The Truth about Texas Jobs

From the halls of New England to the fields of Iowa, GOP primary voters are hearing a lot about Governor Rick Perry’s record on jobs in Texas in his bid to win the Republican nomination. Statistic do show that Texas has added a good deal of jobs since the recession but, as the saying goes, “not all that glitters is gold.” While a high number of total jobs might sound impressive on it’s own, it’s difficult to gauge it’s meaning without some context like other economic indicators.

For starters, there is Texas’ unemployment rate. While it’s below the national average, it’s still quite high at 8.2%. Additionally, Texas leads the nation (with Mississippi) in number of minimum-wage jobs, which might explain another Texas economic statistic below the national average – per capita GDP. The U.S. per capita GDP as a whole grew at an average rate of 0.6 percent, while it grew at a 0.5 percent rate in Texas from 2000-2012. Before Perry, Texas’ average per capita GDP grew faster than the national average.

A better indicator than a total number of jobs is the job growth rate, and the truth is jobs in Texas grew at the same rate under Perry that they did for Democrat Ann Richards. In fact, jobs grew at a faster rate under Bush, even when factoring out the recession. An even more revealing jobs growth rate: Texas’ public sector workforce grew by 19% since 2000 while private sector jobs grew at only 9%. Truth is, only Alaska and North Dakota have more jobs now than they did two years ago.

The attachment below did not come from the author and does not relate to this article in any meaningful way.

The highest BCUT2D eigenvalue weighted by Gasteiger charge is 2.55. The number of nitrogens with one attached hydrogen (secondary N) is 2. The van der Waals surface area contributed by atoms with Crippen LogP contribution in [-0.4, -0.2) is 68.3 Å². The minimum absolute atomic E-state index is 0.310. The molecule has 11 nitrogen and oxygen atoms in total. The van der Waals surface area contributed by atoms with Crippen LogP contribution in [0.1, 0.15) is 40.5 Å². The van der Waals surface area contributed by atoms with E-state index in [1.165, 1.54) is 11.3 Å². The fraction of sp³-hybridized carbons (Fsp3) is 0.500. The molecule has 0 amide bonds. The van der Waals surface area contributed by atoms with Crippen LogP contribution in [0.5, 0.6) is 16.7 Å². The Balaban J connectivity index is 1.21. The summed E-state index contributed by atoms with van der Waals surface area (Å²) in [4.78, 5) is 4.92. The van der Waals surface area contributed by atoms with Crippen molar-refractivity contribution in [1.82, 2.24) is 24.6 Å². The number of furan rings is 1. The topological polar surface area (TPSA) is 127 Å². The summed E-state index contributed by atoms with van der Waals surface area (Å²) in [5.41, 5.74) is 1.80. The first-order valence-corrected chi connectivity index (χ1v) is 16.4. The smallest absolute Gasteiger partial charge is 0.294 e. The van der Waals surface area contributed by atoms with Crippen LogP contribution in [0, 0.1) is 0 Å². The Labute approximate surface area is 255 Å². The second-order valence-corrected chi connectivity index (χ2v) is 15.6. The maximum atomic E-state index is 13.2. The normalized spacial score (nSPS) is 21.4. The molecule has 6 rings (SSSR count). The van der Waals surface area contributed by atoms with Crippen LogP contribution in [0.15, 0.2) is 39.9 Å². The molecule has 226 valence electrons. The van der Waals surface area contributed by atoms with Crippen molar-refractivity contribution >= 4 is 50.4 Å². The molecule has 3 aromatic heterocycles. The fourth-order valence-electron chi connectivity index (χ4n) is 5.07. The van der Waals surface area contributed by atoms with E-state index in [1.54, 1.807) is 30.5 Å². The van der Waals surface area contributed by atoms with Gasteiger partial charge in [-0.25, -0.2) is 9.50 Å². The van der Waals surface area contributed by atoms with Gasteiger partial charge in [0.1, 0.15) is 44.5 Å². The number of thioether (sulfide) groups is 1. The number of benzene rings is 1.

There’s also the little matter of Governor Perry using $200 million in tax payer money to start business for his political contributors through the Emerging Technology Fund. This includes a $1.5 million start-up grant to a firm who would declare bankruptcy in 3 years.

So Rick Perry’s job record shows he’s created more low paying jobs, more government jobs and more jobs for the politically connected. Oh, yeah – and Texas jobs did better under George W. Bush. The GOP can do better.

Advertisements
This entry was posted in Economics, Politics and tagged , , . Bookmark the permalink.

Leave a Reply

Fill in your details below or click an icon to log in:

WordPress.com Logo

You are commenting using your WordPress.com account. Log Out / Change )

Twitter picture

You are commenting using your Twitter account. Log Out / Change )

Facebook photo

You are commenting using your Facebook account. Log Out / Change )

Google+ photo

You are commenting using your Google+ account. Log Out / Change )

Connecting to %s